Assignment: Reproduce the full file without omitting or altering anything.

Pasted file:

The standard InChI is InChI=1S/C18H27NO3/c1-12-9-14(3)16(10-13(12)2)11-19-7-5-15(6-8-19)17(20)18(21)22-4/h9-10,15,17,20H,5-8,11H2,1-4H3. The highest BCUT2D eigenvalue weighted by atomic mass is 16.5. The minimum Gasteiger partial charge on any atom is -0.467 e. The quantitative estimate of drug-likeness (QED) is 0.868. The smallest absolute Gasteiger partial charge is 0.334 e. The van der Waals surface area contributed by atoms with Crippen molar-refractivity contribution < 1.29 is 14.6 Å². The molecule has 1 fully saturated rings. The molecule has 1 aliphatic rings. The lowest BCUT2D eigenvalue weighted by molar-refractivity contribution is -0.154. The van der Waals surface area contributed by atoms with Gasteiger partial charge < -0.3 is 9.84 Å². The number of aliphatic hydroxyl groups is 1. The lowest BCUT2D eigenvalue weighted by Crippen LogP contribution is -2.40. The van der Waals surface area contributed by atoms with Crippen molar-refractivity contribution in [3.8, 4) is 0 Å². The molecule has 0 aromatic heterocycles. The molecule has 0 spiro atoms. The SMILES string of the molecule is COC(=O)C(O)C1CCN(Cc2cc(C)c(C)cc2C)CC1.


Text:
The standard InChI is InChI=1S/C18H27NO3/c1-12-9-14(3)16(10-13(12)2)11-19-7-5-15(6-8-19)17(20)18(21)22-4/h9-10,15,17,20H,5-8,11H2,1-4H3. The highest BCUT2D eigenvalue weighted by atomic mass is 16.5. The minimum Gasteiger partial charge on any atom is -0.467 e. The quantitative estimate of drug-likeness (QED) is 0.868. The smallest absolute Gasteiger partial charge is 0.334 e. The van der Waals surface area contributed by atoms with Crippen molar-refractivity contribution < 1.29 is 14.6 Å². The molecule has 1 fully saturated rings. The molecule has 1 aliphatic rings. The lowest BCUT2D eigenvalue weighted by molar-refractivity contribution is -0.154. The van der Waals surface area contributed by atoms with Gasteiger partial charge < -0.3 is 9.84 Å². The number of aliphatic hydroxyl groups is 1. The lowest BCUT2D eigenvalue weighted by Crippen LogP contribution is -2.40. The van der Waals surface area contributed by atoms with Crippen molar-refractivity contribution in [3.8, 4) is 0 Å². The molecule has 0 aromatic heterocycles. The molecule has 0 spiro atoms. The SMILES string of the molecule is COC(=O)C(O)C1CCN(Cc2cc(C)c(C)cc2C)CC1.